Lazette Gifford
Publisher & Editor
zette@cableone.net

 

How To Win Writing Contests

By Suzan L. Wiener
2006,
Suzan L. Wiener


Are you tired of not winning writing contests and thinking your writing is better than the winner's? Here's how to make the judges see that too. It will take some time and practice, but you will see that it is doable by the increase in wins you receive.

If you're entering a poetry contest, don't use trite rhymes, such as moon/June or you/too. Remember to use your imagination and let your poem shine. It has to be different enough for that "Wow" factor. Then the judges will sit up and take notice, and yours will be number one. If your poem is merely good, it won't win any awards. It has to be better than all of the other entries.

After you have written your poem, let it sit for a few days and then re-read it out loud. See what changes you can make to improve it. Have it critiqued by others who will give you their honest opinion. Don't only want the person to say, "Wonderful." That won't help you win the contest. If you let someone else critique your work, try to accept what they write to you gracefully. Say thank you even if you don't agree with what they tell you. If you should be impolite, word will get around and no one will want to help you.

Often free verse (non-rhyming poetry) will stand out more than the usual rhyming pattern. It seems to be more popular today. It allows the poet not to be constricted in what they can write and makes for a wider readership, which judges want.

If you are writing a story, make sure to have a beginning, middle and ending. This of course, applies to a poem as well. Make the beginning grab the judge's attention immediately so she will want to continue reading. There must be a problem involved, and the protagonist must solve it without help from someone else.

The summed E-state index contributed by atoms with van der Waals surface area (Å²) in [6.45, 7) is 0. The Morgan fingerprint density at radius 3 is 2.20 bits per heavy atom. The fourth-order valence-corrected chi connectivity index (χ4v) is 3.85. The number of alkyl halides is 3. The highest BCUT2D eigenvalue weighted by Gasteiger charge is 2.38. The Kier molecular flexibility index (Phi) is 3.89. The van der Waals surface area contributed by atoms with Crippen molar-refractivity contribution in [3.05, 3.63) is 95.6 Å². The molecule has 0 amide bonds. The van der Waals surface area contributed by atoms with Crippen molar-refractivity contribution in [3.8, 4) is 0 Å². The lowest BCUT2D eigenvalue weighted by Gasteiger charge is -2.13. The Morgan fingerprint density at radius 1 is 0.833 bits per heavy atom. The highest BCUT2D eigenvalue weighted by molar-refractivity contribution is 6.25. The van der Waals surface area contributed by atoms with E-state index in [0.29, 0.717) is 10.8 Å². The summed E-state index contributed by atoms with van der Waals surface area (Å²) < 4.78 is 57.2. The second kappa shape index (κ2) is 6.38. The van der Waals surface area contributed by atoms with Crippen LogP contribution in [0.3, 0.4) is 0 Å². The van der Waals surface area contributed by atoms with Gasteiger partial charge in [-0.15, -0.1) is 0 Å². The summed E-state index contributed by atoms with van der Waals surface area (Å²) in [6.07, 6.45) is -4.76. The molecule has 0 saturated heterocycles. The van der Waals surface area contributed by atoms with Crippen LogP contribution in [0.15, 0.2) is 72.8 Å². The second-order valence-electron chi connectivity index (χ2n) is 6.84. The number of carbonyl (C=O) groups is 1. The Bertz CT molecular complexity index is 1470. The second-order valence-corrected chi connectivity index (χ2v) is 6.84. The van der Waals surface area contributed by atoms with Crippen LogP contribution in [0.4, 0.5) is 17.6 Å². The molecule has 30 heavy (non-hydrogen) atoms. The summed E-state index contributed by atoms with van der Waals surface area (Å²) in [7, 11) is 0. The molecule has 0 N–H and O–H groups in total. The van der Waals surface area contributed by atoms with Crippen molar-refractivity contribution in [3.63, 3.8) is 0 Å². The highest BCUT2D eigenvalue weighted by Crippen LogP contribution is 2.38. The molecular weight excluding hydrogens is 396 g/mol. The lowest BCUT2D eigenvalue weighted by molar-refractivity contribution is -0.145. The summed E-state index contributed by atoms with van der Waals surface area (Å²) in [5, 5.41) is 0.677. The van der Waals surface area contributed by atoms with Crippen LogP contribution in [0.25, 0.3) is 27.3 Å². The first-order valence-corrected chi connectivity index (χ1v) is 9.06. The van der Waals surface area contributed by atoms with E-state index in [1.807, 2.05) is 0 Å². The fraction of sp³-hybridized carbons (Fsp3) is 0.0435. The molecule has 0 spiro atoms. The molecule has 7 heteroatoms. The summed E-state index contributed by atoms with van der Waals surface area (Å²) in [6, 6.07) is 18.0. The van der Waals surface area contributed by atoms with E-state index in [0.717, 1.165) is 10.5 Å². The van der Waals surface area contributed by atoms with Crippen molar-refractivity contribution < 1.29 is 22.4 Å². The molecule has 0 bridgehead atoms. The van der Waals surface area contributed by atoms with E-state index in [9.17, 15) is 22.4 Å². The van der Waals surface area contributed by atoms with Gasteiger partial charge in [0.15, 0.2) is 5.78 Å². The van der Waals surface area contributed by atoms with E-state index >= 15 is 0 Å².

As basic as this may sound, make sure to follow the contest's guidelines. So many great poems are disqualified because the writer misses the deadline, or doesn't adhere to the rules.

Make sure to proofread your story or poem several times for any obvious grammatical errors or spelling errors, and to make sure it makes sense. That's an important thing to do as it will get the judges to see your entry in a more favorable light.

It's important that your story or poem be about the contest theme. If it is not, it will be disqualified, which would be a shame. Too many could-have-been winning entries are adversely affected this way. Also, if there is more than one theme in the contest, pick the one that is least likely to be picked by the other entrants. It is also a good idea to enter contests that are run within your state. Judges tend to look on local entries more favorably.

Don't forget to mail in the payment with your entry, if there is a fee. If you don't, it won't be counted. If you mail it too late, it will be disqualified. Many entries are disqualified because of these forgotten things, so being careful can give you an edge.

Follow the above points and your chances of winning writing contests should be greatly improved. I know it helped me quite a lot.